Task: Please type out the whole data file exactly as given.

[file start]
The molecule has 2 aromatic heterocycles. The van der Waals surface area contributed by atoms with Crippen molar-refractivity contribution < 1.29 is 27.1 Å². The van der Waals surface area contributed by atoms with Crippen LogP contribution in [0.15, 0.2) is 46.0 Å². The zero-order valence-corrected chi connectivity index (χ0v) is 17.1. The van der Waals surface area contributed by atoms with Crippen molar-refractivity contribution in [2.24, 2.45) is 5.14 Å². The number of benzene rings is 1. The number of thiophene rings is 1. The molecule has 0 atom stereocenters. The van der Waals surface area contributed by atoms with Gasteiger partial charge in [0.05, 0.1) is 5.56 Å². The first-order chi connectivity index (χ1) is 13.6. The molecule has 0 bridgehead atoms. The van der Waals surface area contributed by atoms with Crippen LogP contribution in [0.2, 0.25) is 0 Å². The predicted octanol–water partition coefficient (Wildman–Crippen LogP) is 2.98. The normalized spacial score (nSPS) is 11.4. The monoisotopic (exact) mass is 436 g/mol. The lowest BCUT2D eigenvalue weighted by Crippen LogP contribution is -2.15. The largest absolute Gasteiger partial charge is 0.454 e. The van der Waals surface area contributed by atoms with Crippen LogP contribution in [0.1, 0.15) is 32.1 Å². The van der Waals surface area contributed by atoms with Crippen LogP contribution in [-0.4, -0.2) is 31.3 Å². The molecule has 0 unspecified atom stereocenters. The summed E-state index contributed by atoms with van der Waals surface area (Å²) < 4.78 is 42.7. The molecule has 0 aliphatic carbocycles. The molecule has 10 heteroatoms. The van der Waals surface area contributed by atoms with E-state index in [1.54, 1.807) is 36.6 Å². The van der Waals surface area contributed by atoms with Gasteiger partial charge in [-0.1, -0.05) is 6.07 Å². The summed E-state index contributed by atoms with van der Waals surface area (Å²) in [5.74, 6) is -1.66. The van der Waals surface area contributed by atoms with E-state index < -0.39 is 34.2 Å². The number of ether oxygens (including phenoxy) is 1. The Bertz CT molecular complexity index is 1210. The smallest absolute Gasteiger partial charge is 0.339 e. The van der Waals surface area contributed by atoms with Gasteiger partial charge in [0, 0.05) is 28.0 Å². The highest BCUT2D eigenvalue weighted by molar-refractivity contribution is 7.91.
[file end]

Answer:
The molecule has 2 aromatic heterocycles. The van der Waals surface area contributed by atoms with Crippen molar-refractivity contribution < 1.29 is 27.1 Å². The van der Waals surface area contributed by atoms with Crippen LogP contribution in [0.15, 0.2) is 46.0 Å². The zero-order valence-corrected chi connectivity index (χ0v) is 17.1. The van der Waals surface area contributed by atoms with Crippen molar-refractivity contribution in [2.24, 2.45) is 5.14 Å². The number of benzene rings is 1. The number of thiophene rings is 1. The molecule has 0 atom stereocenters. The van der Waals surface area contributed by atoms with Gasteiger partial charge in [0.05, 0.1) is 5.56 Å². The first-order chi connectivity index (χ1) is 13.6. The molecule has 0 bridgehead atoms. The van der Waals surface area contributed by atoms with Crippen LogP contribution in [0.2, 0.25) is 0 Å². The predicted octanol–water partition coefficient (Wildman–Crippen LogP) is 2.98. The normalized spacial score (nSPS) is 11.4. The monoisotopic (exact) mass is 436 g/mol. The lowest BCUT2D eigenvalue weighted by Crippen LogP contribution is -2.15. The largest absolute Gasteiger partial charge is 0.454 e. The van der Waals surface area contributed by atoms with Crippen LogP contribution in [0.1, 0.15) is 32.1 Å². The van der Waals surface area contributed by atoms with Crippen LogP contribution in [-0.4, -0.2) is 31.3 Å². The molecule has 0 unspecified atom stereocenters. The summed E-state index contributed by atoms with van der Waals surface area (Å²) < 4.78 is 42.7. The molecule has 0 aliphatic carbocycles. The molecule has 10 heteroatoms. The van der Waals surface area contributed by atoms with E-state index in [1.54, 1.807) is 36.6 Å². The van der Waals surface area contributed by atoms with Gasteiger partial charge in [-0.1, -0.05) is 6.07 Å². The summed E-state index contributed by atoms with van der Waals surface area (Å²) in [5.74, 6) is -1.66. The van der Waals surface area contributed by atoms with E-state index < -0.39 is 34.2 Å². The number of ether oxygens (including phenoxy) is 1. The Bertz CT molecular complexity index is 1210. The smallest absolute Gasteiger partial charge is 0.339 e. The van der Waals surface area contributed by atoms with Gasteiger partial charge in [0, 0.05) is 28.0 Å². The highest BCUT2D eigenvalue weighted by molar-refractivity contribution is 7.91.